As they were picking her up, she was screaming in pain. She was afraid she would fall out of the chair. I was holding her hand and explaining that they were going to strap her in, and I promised her they would not drop her and she would not fall. That I was right behind her, watching and monitoring the situation.

They got her down the three steps, and then I saw her arm fall off the side, and her head dropped. I screamed her name as the EMTs rushed to get her on the stretcher and get her O2. I could hear her grandchildren screaming. Her son with a panicked look on his face. Her sisters. There was no time for me to console them.

At that point, I jumped into my van with Stevie (her son), and we beat the EMTs to the hospital. Her sisters were not far behind. I parked and ran to the bay as they pulled into the bay. I feared that Donna would be gone. She wanted me beside her when she died. Donna didn’t want to be alone. She wanted to be with someone who loved her.

As they backed in and got to the back, I saw them drop her legs to the stretcher. I stood in fear with her sisters and son beside me. I looked up and saw Donna wave at me. At that point, I dropped to the ground. It was like my legs had no bones, and I wailed. That was not crying that came out of my mouth. I felt sick, scared, relieved, and like someone had taken an iron skillet to my body. I couldn’t move. Her sisters just stood there, trying to help me.

Finally, I pulled myself together, got my mask, and ran into the ER. They let me back (only because her family asked me to), and I stood/sat by her bed there. I was watching her. She looked over at me and asked me if she was going to die.

I told her yes. We talked about her salvation, and then we talked about what she wanted for each person in her family. After she had settled all that, and the doctors couldn’t do anything, they left us for a moment. She looked at me and said, “Well, we have got everyone figured out. Now, what about you?” I asked her what she meant, and she wanted to know if I would be okay and who would take care of me. In awe, I just looked at her and told her I would be fine. I would miss her every day and would keep an eye/ear out on her family and always be there if they needed me. I thanked her for her love and friendship. Without missing a beat, she said, “There’s room in the bed…I will scoot over, and you can lay down with me.” My heart. She knew that that was my comfort.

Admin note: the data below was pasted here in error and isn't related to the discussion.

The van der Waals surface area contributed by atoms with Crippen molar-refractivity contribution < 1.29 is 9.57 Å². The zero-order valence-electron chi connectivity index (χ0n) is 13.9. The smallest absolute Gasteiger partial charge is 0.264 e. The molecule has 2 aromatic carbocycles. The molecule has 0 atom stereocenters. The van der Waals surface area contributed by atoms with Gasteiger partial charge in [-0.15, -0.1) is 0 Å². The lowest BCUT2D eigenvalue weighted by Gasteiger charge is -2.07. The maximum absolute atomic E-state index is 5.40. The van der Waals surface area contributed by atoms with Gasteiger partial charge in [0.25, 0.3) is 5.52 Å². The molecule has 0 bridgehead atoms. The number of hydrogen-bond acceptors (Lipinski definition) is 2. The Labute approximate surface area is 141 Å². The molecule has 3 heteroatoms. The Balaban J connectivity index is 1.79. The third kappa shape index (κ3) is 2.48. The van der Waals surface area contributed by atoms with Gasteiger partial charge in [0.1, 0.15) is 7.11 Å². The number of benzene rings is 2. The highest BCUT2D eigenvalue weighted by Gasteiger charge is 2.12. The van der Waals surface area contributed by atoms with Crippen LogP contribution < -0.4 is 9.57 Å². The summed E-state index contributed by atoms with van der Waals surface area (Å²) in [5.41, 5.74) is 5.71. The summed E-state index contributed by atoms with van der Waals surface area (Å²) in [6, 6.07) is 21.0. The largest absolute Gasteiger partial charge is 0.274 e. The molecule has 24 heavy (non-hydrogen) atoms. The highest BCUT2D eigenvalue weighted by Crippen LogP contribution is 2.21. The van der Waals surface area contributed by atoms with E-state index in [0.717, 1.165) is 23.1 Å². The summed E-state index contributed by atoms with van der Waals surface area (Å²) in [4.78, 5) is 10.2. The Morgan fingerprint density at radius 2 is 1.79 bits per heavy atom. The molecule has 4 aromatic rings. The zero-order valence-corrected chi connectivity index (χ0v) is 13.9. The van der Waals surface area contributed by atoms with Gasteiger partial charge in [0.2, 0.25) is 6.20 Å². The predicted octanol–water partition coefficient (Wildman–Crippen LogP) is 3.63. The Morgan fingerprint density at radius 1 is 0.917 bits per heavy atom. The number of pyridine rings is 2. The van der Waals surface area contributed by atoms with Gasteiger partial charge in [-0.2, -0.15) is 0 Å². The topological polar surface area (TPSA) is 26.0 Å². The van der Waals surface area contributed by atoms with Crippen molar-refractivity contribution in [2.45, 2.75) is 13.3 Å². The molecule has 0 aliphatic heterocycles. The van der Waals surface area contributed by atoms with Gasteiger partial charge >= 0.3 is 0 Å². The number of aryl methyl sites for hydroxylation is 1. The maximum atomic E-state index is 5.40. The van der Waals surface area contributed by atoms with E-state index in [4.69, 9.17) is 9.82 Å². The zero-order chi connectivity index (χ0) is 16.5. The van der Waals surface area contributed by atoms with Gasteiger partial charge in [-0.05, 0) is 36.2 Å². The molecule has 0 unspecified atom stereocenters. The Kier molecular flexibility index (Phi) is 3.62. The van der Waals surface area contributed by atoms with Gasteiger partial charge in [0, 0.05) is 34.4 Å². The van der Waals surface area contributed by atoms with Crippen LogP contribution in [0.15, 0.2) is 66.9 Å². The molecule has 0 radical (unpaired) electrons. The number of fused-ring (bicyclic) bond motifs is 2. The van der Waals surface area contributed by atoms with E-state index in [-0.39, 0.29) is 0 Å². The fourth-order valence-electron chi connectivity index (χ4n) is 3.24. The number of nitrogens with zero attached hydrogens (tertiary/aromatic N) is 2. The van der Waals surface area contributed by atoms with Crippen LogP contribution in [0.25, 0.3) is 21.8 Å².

I told her they would probably kick me out if they saw me do that! Then, I asked if she wanted her sisters and son to return. She did, so I went to get them and let them have quiet moments with her without my intrusion.

They released her from the hospital because there was nothing they could do, and she wanted to go home. Stevie and I watched them pull out, and we beat them home again. We got the couch ready. By then, some people had begun to stop by again.

I was trying to stay out of the way and let those who needed to be by her side. At that point, she was not awake. Not long after I had gotten there, it was late into the evening. Bart called and said I needed to come home now. There was an emergency that could not wait. When he explained what was going on, I lost it.

I wanted him to try and explain to the person waiting for me that I was at an end-of-life friend’s house and couldn’t leave. They didn’t care. I hugged and kissed Donna. I told her I would be back shortly, and I flew home.

I can’t even with what happened at home. I do remember, after talking for what seemed like forever and completely losing myself, where I had been. I told her I had to go and she could come back or follow me. She let me leave.

As I was flying back to Donna’s, her sister called and said to hurry. I did the best I could. She took her last breath right before I got there. I walked into everyone sitting around, not knowing what to do.
As I did a week prior, I stood frozen in the doorway. I looked at my friend, and I went and laid down beside her. It was hard for me to catch my breath. She was gone, diagnosed precisely a week before. She went from okay; I’ll fight this to meeting Jesus and being reunited with her husband and daughter.

After I collected myself and the coroner came and took her body, I sat in the big chair. Her sweet granddaughter came and curled up in my lap. Grief had overtaken her, and I was the warm body that she fell on. With me, there has been nothing but love since she was 3. I had been there through it all, and I was again comforting my sweet girl.

I have been faithful to my word. I miss Donna daily. There are days when I miss her more and some days when I don’t think about it until the night. That is when we would chat. I have not watched Detail Geek again. Her son is okay, as okay as he can be. Her grandson is a father of 2 and working. Her granddaughter is living with a relative, and she is doing well now. She is working on school and has a goal for her future. We chat as often as a teenager wants to speak with a 49 yr old woman ­čÖé
I am ready for this month to be over. I am ready to heal. I am glad to remember the good times instead of the end. One day. Maybe when I see her again in heaven!

The Loss of Donna